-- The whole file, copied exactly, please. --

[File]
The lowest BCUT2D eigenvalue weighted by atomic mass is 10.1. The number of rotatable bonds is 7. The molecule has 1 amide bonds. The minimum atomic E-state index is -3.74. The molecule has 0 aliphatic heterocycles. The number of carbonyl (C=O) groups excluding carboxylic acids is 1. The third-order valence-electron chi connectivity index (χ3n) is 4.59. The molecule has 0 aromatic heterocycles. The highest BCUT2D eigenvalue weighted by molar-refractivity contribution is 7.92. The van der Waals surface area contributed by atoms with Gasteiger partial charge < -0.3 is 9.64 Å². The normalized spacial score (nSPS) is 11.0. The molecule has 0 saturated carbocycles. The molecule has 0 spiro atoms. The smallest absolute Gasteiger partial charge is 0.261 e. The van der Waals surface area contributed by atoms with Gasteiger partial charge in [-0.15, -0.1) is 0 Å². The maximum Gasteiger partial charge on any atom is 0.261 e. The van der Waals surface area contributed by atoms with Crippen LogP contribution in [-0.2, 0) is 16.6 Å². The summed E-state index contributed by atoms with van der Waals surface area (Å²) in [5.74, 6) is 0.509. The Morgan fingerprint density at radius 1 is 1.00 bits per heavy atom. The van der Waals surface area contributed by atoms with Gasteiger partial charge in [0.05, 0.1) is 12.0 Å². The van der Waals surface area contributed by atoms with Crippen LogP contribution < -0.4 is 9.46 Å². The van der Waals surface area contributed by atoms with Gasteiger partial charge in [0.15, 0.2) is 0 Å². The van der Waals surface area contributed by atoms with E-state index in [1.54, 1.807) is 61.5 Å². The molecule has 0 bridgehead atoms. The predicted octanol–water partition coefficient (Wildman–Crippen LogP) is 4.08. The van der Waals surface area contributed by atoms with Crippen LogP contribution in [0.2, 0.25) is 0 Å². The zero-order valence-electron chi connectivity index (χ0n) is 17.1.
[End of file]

The lowest BCUT2D eigenvalue weighted by atomic mass is 10.1. The number of rotatable bonds is 7. The molecule has 1 amide bonds. The minimum atomic E-state index is -3.74. The molecule has 0 aliphatic heterocycles. The number of carbonyl (C=O) groups excluding carboxylic acids is 1. The third-order valence-electron chi connectivity index (χ3n) is 4.59. The molecule has 0 aromatic heterocycles. The highest BCUT2D eigenvalue weighted by molar-refractivity contribution is 7.92. The van der Waals surface area contributed by atoms with Gasteiger partial charge < -0.3 is 9.64 Å². The normalized spacial score (nSPS) is 11.0. The molecule has 0 saturated carbocycles. The molecule has 0 spiro atoms. The smallest absolute Gasteiger partial charge is 0.261 e. The van der Waals surface area contributed by atoms with Gasteiger partial charge in [-0.15, -0.1) is 0 Å². The maximum Gasteiger partial charge on any atom is 0.261 e. The van der Waals surface area contributed by atoms with Crippen LogP contribution in [-0.2, 0) is 16.6 Å². The summed E-state index contributed by atoms with van der Waals surface area (Å²) in [5.74, 6) is 0.509. The Morgan fingerprint density at radius 1 is 1.00 bits per heavy atom. The van der Waals surface area contributed by atoms with Gasteiger partial charge in [0.05, 0.1) is 12.0 Å². The van der Waals surface area contributed by atoms with Crippen LogP contribution < -0.4 is 9.46 Å². The van der Waals surface area contributed by atoms with Gasteiger partial charge in [0.15, 0.2) is 0 Å². The van der Waals surface area contributed by atoms with E-state index in [1.54, 1.807) is 61.5 Å². The molecule has 0 bridgehead atoms. The predicted octanol–water partition coefficient (Wildman–Crippen LogP) is 4.08. The van der Waals surface area contributed by atoms with Crippen LogP contribution in [0.2, 0.25) is 0 Å². The zero-order valence-electron chi connectivity index (χ0n) is 17.1.